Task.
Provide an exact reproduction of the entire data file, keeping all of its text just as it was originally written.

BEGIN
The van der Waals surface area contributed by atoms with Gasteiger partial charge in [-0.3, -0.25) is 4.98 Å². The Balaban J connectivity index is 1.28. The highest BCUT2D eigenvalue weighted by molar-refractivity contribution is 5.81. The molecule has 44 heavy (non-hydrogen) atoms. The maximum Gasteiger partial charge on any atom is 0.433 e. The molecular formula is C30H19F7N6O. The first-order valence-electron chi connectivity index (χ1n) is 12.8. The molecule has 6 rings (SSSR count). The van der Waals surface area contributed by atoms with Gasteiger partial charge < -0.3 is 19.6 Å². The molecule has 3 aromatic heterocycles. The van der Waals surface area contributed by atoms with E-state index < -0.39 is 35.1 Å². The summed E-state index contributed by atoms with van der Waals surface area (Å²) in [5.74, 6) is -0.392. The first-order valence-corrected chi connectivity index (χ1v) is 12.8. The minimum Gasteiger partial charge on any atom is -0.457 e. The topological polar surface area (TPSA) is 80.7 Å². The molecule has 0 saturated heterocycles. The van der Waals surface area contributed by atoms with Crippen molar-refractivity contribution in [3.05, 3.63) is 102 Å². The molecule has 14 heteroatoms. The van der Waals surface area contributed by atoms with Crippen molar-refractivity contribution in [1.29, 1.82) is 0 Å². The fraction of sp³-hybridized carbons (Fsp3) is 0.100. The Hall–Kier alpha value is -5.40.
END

The van der Waals surface area contributed by atoms with Gasteiger partial charge in [-0.3, -0.25) is 4.98 Å². The Balaban J connectivity index is 1.28. The highest BCUT2D eigenvalue weighted by molar-refractivity contribution is 5.81. The molecule has 44 heavy (non-hydrogen) atoms. The maximum Gasteiger partial charge on any atom is 0.433 e. The molecular formula is C30H19F7N6O. The first-order valence-electron chi connectivity index (χ1n) is 12.8. The molecule has 6 rings (SSSR count). The van der Waals surface area contributed by atoms with Gasteiger partial charge < -0.3 is 19.6 Å². The molecule has 3 aromatic heterocycles. The van der Waals surface area contributed by atoms with E-state index < -0.39 is 35.1 Å². The summed E-state index contributed by atoms with van der Waals surface area (Å²) in [5.74, 6) is -0.392. The first-order valence-corrected chi connectivity index (χ1v) is 12.8. The minimum Gasteiger partial charge on any atom is -0.457 e. The topological polar surface area (TPSA) is 80.7 Å². The molecule has 0 saturated heterocycles. The van der Waals surface area contributed by atoms with Crippen molar-refractivity contribution in [3.05, 3.63) is 102 Å². The molecule has 14 heteroatoms. The van der Waals surface area contributed by atoms with Crippen molar-refractivity contribution in [1.29, 1.82) is 0 Å². The fraction of sp³-hybridized carbons (Fsp3) is 0.100. The Hall–Kier alpha value is -5.40.